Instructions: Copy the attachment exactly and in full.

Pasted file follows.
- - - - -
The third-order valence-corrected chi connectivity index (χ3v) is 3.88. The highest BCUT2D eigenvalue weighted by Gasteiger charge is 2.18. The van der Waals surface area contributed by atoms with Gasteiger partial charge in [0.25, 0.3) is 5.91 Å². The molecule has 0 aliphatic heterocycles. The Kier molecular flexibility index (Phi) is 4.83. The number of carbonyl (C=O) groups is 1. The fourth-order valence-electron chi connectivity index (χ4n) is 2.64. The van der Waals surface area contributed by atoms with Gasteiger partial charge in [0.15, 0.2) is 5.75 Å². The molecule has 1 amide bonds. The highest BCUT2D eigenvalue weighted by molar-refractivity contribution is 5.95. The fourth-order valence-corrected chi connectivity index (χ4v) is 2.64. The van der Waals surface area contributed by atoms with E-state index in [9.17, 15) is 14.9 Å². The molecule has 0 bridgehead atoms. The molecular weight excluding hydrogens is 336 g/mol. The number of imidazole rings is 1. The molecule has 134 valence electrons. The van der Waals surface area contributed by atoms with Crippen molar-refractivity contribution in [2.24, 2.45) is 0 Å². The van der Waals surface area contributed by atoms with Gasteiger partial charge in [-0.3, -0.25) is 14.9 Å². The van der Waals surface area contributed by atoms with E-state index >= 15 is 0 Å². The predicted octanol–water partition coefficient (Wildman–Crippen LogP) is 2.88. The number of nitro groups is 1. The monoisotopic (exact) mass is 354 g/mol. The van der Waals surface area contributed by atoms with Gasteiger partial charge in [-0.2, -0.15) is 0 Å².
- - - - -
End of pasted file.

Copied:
The third-order valence-corrected chi connectivity index (χ3v) is 3.88. The highest BCUT2D eigenvalue weighted by Gasteiger charge is 2.18. The van der Waals surface area contributed by atoms with Gasteiger partial charge in [0.25, 0.3) is 5.91 Å². The molecule has 0 aliphatic heterocycles. The Kier molecular flexibility index (Phi) is 4.83. The number of carbonyl (C=O) groups is 1. The fourth-order valence-electron chi connectivity index (χ4n) is 2.64. The van der Waals surface area contributed by atoms with Gasteiger partial charge in [0.15, 0.2) is 5.75 Å². The molecule has 1 amide bonds. The highest BCUT2D eigenvalue weighted by molar-refractivity contribution is 5.95. The fourth-order valence-corrected chi connectivity index (χ4v) is 2.64. The van der Waals surface area contributed by atoms with E-state index in [9.17, 15) is 14.9 Å². The molecule has 0 bridgehead atoms. The molecular weight excluding hydrogens is 336 g/mol. The number of imidazole rings is 1. The molecule has 134 valence electrons. The van der Waals surface area contributed by atoms with Crippen molar-refractivity contribution in [2.24, 2.45) is 0 Å². The van der Waals surface area contributed by atoms with Gasteiger partial charge in [-0.3, -0.25) is 14.9 Å². The van der Waals surface area contributed by atoms with E-state index >= 15 is 0 Å². The predicted octanol–water partition coefficient (Wildman–Crippen LogP) is 2.88. The number of nitro groups is 1. The monoisotopic (exact) mass is 354 g/mol. The van der Waals surface area contributed by atoms with Gasteiger partial charge in [-0.2, -0.15) is 0 Å².